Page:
"When we worked on the first two games, we didn't really focus on what Thatgamecompany is and what its culture is. What kind of people are the right fit, what kind of people aren't?
"For the past three years I've been working on figuring out the company culture," he continues. "At the beginning of Journey I couldn't care less about it; I just wanted to make good games. We pretty much hired the most talented people we could find. But then, during Journey, the problems really start to show.
"People start to think, 'I'd really like to make [different types of] games, I don't like Thatgamecompany-style games, it's too serious for me'. How do you deal with people like that?"
"If you're under deep pressure and you have to deliver to all these deadlines, you just can't think very creatively"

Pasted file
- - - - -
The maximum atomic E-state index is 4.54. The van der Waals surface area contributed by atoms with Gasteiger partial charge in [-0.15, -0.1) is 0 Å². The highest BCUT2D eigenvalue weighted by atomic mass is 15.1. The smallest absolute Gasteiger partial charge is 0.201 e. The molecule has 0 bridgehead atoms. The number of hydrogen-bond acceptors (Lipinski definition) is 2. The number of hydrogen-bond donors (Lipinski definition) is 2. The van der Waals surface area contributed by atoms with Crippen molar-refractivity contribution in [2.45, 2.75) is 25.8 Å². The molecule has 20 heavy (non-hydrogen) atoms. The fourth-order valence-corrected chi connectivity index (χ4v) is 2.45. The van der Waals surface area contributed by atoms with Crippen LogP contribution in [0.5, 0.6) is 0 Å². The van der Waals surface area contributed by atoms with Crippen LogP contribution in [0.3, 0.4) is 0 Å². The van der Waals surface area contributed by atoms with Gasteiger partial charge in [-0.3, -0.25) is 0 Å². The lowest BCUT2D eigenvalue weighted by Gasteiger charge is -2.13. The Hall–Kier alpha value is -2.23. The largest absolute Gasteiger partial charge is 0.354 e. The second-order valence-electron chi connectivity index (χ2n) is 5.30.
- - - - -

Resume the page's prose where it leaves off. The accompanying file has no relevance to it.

Within the four walls of a small studio, once such a prickly issue is out in the open, there's no hiding from it. Much soul-searching ensued as Chen attempted to define "what Thatgamecompany is".
The most important part of that was how to set up the studio to be as creative an environment as possible. "We don't believe in scaling up in a vertical way, creating hierarchies, because everybody at Thatgamecompany is very talented, and talented people don't like to be managed," he notes with a wry smile. "We find it's good to have a relatively flat structure where everybody's equally engaged.
"In the future, if we ever want to grow - which I don't think will happen in the next year or so - I would like to see multiple smaller teams to work on games, rather than a huge team."
Chen chatters enthusiastically about a video of a talk he watched recently by the great British comedian John Cleese on how to make people more creative.
"His point is that creativity is not a talent, it's a state of mind when you're working," Chen stresses. "In order to be creative you need to be in an open environment. If you're under deep pressure and you have to deliver to all these deadlines, you just can't think very creatively."